The new study is based on an analysis of demographic changes in 66 cities between 1990 and 2012. It comes just months after a surge of headlines about suburban poverty following a Brookings Institution study that found that more Americans are now living in poverty in the suburbs than in rural or urban areas.
News of this demographic shift comes as no surprise to suburban school superintendents and school boards. They know their student populations are shifting, and they are wrestling with how to adequately serve the rising number of poor children who come to class with far more needs than their more affluent peers.
Children and Seniors are being particularly hard hit by the defunding of services on both the state and federal level but zealous Republicans look to score points by poor shaming. They make scapegoats of the nation’s most vulnerable people. While Social Security has been indexed to increase with price increases, Seniors are not exempt from income inequality. Part of the issue with Social Security funding is the cap on income subject to FICA taxes. The cap has created a funding gap.
As America recovers from the recession, wealthy households are recovering faster than low-income ones, whose incomes have stagnated or declined since the crash. A new report says that this widening gap is sapping Social Security.
Currently, two-thirds of seniors rely on the program for their retirement income. The wage gap may have cost Social Security$1 trillion over the last 30 years, according to a report last week from the Center for American Progress.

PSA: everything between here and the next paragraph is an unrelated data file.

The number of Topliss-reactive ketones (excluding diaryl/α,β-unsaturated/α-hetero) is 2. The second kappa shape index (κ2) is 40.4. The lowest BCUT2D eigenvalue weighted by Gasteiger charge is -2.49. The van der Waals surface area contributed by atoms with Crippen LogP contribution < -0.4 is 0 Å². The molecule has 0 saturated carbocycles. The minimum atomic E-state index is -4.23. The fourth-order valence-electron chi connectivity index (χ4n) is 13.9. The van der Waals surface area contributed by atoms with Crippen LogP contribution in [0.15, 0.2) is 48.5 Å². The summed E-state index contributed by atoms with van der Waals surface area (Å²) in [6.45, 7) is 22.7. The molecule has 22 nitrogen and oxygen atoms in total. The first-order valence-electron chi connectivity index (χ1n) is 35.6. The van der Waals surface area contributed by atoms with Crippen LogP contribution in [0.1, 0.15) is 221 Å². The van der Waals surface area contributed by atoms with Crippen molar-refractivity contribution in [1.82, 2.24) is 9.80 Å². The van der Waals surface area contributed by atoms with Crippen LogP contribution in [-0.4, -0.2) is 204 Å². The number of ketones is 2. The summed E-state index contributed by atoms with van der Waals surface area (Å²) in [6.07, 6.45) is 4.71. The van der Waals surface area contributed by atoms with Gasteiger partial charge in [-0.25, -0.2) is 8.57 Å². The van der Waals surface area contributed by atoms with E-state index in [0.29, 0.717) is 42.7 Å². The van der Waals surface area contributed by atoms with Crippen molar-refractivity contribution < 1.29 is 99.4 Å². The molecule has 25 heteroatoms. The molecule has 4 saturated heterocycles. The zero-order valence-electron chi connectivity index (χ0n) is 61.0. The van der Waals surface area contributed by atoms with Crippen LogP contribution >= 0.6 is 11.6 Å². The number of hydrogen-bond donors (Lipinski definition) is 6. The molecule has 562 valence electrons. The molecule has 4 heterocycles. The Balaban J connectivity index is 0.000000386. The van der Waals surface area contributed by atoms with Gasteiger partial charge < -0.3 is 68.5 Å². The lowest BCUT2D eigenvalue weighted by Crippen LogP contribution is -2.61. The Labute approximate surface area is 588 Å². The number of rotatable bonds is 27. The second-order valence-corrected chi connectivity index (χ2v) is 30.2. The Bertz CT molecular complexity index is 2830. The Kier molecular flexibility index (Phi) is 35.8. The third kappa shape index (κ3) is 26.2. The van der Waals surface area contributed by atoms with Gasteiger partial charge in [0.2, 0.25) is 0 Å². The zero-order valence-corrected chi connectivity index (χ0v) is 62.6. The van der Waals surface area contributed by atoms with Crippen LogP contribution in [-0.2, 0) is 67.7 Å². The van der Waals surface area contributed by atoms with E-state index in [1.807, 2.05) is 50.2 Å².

And as more Americans reach retirement age, Social Security is set to eat through its funding by 2033, assuming that Congress takes no action to bolster it. After that it would only be able to cover 77 percent of its claims.
“For low-income seniors, Social Security represents nearly 85 percent of income. Even for seniors right in the middle, Social Security represents nearly two-thirds of their retirement income,” said Rebecca Vallas, director of CAP’s poverty program.
Small wages, big shortfalls
The pension and disability insurance program is funded by a payroll tax that applies to wages of $118,500 and below. But the money flowing into the program is not as large as it could be, according to the report, now that an increasing share of wage growth is going to people who make more than that, and low-wage workers make less.
Why does that matter for Social Security? Because highest earners reach the$118,500 “cap” quickly and stop paying into the fund for the rest of the year. “Social Security funding is directly tied to the full wages of low and middle income workers,” Vallas says. “It’s their wages that matter.”
The payroll tax cap was set in 1983 by President Reagan, which at the time captured 90 percent of wages. “Reagan essentially said, let’s go for 90 percent, and we will let 10 percent go,” says Vallas.
But since 1983, that cap hasn’t been adjusted for wage growth to keep up with the 90 percent goal. “What they didn’t anticipate is income inequality,” says Vallas. “The highest earners have seen growth much faster than the average worker.”
Now the tax cap only captures 83 percent of wages, instead of 90. The missing 7 percent is part of the Social Security shortfall.
Of course, all of these issues have come because we’ve shifted the burden of paying for things from businesses and the wealthiest. We’ve also shifted the subsidizes to businesses and the wealthiest. As a result, fewer and fewer services are being offered, few people are covered, and fewer jobs are available.
Hand-in-hand with reducing taxes and reducing government services has been the demonization of public servants. Scott Walker–one of the front runners for the Republican presidential nomination–likened fire fighter and teacher unions to ISIS while talking to CPAC over the weekend.
At the Conservative Political Action Conference (CPAC) just outside Washington, DC, Wisconsin Governor and likely presidential candidate Scott Walker was asked what his plan would be, were he in the White House, to combat the terrorism perpetuated by the Islamic State In Syria (ISIS).